AK Party gov’t: ‘Turkey has excellent work safety regulations’

It is not the time to look for a culprit in this week’s mining accident, which has killed at least 284 people, but a time to heal, and the country’s mining safety regulations are perfect, according to a spokesman for the ruling Justice and Development Party (AK Party).

“This mine has been thoroughly inspected 11 times since 2009,” AK Party spokesman Hüseyin Çelik told a news conference in Ankara on Friday.

Speaking after a press conference by Soma Holding, the owner of the mine, Çelik said the company’s press conference had been chaotic. “It happened in chaos. I wish it had been a different way. Perhaps things would have become clearer,” he said.

“It is not the time to look for a culprit; we shall swathe our wounds first,” Çelik said.

He said there are no problems in Turkey’s work safety regulations. “The work health and safety law in 2012 was passed in line with the EU acquis.” He further noted: “We don’t have any loopholes regarding mines and work safety. This mine has been inspected 11 times since 2009. Earlier, three major faults had been detected and addressed. There don’t appear to be any tangible problems here,” Çelik said.

The AK Party spokesman said an investigation will bring out those responsible. “All the relevant agencies, the inspectors from the Labor Ministry, the State Inspection Board [DDK] — they will carry out investigations. Those in charge who might have caused the accident are being investigated. If there is any fault, a flaw or a mistake, or negligence, these will be detected. It is our legal debt to do what needs to be done about anybody who is at fault or has been negligent. It is our political, humane and moral debt.”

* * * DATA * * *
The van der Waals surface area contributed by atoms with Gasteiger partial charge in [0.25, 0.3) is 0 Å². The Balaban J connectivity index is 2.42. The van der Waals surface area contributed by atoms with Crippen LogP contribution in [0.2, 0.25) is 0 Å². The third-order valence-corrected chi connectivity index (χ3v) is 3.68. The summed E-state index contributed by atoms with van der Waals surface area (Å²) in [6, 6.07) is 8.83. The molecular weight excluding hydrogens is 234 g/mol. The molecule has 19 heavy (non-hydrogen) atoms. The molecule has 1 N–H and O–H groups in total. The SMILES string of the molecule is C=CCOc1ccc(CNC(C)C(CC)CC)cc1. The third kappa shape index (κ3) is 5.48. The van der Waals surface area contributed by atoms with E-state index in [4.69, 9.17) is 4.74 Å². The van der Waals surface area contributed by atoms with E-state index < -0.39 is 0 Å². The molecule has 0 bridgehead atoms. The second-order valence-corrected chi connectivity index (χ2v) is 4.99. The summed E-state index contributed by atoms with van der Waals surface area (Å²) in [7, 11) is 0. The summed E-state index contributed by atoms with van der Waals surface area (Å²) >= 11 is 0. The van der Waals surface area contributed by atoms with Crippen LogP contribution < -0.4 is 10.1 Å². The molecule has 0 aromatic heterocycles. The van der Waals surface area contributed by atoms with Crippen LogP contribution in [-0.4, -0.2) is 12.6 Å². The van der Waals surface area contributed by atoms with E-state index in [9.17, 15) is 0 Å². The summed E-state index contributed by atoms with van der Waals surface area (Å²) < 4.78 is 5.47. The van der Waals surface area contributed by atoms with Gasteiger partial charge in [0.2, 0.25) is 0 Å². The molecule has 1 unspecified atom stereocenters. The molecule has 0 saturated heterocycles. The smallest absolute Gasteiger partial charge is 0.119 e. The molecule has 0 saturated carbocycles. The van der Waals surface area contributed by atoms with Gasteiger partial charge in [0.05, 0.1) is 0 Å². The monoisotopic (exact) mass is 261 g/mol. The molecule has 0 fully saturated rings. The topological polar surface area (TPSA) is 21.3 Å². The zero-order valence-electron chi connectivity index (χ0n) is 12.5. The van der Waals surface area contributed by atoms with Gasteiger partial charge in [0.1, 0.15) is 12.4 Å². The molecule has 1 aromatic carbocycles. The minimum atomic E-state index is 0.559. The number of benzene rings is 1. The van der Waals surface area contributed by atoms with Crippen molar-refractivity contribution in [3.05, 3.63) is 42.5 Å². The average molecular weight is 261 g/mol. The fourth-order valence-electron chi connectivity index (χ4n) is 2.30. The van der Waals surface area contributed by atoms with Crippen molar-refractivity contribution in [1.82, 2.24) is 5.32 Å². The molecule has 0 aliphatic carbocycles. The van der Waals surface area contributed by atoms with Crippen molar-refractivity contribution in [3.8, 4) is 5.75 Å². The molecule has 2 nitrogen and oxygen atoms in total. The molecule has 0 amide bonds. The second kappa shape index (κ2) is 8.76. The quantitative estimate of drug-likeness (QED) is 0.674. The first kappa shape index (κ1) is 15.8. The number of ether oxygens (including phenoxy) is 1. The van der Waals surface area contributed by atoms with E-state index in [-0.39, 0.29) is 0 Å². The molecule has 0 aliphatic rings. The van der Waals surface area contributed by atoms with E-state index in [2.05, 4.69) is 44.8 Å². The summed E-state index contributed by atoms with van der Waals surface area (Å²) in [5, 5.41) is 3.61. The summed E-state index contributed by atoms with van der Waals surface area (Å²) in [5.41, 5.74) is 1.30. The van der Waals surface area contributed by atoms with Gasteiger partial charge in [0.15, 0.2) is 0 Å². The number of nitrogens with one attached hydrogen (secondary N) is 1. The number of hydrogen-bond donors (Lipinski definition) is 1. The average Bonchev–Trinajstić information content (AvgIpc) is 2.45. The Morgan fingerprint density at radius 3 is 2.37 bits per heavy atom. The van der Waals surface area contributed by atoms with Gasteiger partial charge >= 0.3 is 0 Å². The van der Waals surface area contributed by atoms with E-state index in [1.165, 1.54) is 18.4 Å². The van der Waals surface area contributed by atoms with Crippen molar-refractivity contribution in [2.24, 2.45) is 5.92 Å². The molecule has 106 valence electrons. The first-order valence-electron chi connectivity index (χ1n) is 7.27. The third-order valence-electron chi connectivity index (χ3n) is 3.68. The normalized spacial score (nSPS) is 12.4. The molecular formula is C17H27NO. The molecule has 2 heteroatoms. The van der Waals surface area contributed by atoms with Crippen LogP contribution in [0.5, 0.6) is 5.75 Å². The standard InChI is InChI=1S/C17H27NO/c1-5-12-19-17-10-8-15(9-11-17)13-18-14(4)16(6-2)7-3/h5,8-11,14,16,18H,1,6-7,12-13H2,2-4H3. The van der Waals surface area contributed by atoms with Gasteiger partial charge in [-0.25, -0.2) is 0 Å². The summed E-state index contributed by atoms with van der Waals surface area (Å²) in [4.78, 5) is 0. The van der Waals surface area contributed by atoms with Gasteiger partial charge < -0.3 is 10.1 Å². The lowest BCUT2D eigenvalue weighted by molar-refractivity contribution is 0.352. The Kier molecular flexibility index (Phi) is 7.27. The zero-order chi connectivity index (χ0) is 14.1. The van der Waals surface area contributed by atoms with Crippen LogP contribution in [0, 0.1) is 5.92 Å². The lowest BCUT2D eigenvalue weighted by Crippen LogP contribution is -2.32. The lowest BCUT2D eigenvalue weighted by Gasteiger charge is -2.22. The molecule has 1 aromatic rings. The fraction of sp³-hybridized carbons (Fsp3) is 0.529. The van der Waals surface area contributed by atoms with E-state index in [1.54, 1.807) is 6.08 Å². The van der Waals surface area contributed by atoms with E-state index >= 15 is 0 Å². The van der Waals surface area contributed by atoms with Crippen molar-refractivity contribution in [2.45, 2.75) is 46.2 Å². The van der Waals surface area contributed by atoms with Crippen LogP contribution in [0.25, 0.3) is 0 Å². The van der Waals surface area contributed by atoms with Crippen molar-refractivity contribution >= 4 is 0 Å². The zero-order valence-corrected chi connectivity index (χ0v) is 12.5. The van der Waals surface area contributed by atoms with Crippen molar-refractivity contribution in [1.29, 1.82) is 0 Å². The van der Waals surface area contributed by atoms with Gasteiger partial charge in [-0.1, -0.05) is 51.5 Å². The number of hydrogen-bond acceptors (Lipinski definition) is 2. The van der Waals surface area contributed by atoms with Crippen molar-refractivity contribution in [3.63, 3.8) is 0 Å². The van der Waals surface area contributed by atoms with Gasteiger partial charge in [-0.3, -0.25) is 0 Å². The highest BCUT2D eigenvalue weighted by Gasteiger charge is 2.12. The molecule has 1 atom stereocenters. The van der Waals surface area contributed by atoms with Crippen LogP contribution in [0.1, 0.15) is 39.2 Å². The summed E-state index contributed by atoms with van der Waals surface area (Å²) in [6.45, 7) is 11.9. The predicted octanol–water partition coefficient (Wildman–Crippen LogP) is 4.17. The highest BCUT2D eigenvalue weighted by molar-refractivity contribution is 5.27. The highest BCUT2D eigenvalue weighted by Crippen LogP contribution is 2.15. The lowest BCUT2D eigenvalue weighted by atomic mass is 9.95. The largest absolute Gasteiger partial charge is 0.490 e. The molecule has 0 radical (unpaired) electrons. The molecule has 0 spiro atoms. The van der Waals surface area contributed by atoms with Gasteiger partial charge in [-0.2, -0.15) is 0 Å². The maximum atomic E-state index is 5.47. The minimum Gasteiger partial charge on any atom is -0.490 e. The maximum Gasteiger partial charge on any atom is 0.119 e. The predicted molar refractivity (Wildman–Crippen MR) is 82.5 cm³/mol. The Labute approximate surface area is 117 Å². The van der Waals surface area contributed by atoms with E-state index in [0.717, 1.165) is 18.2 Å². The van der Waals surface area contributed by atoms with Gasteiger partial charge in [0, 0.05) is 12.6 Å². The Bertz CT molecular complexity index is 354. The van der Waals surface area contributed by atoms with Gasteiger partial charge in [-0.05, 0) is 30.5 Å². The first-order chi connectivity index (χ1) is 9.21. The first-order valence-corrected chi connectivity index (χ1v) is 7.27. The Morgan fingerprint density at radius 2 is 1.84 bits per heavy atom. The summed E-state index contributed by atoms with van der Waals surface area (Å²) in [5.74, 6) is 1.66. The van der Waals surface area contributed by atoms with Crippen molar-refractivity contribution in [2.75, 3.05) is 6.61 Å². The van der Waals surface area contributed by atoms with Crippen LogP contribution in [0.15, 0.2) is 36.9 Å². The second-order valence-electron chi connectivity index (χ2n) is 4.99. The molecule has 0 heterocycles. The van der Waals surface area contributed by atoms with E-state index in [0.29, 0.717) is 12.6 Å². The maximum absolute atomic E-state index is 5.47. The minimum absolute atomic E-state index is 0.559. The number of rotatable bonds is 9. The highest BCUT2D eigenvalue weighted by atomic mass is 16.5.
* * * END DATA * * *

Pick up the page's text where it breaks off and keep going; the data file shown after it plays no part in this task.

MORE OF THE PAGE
Çelik, however, noted that there will be regulation changes to protect the social and welfare rights of workers employed by firms who work as subcontractors for a main company undertaking a project. He admitted that subcontracting schemes in Turkey need to be legally restricted.

A maximum of 18 miners remained missing inside the devastated coal mine and the final death toll will be around 300, Turkey’s energy minister said Friday.

Although he did not spell it out, Taner Yıldız’s comments suggested that no one else was expected to come out alive from the mine in Soma, western Turkey.

“We believe that there are no more than 18 people inside the mine,” Yıldız told reporters. He said that was based on reports from families and data provided by the company.

Yıldız said a fire was still burning inside the mine, spreading noxious fumes, but that “it is declining.”

Grieving relatives laid their dead to rest in mass burials Thursday, with photos of their loved ones pinned to their chests and chanting the names of lost miners. More funerals were planned for Friday.
The minister said anyone found to have been negligent about safety at the mine can expect punishment. “We won’t take any notice of their tears,” he said.

The mining company on Friday denied any negligence and said the exact cause of the accident is still not known.

The disaster has stirred up new hostility toward Prime Minister Recep Tayyip Erdoğan’s government and thrown his presidential ambitions off stride. Blackening his reputation further, Turkish newspapers published a photograph Thursday of one of Erdoğan’s aides kicking a protester who was being held on the ground by armed police.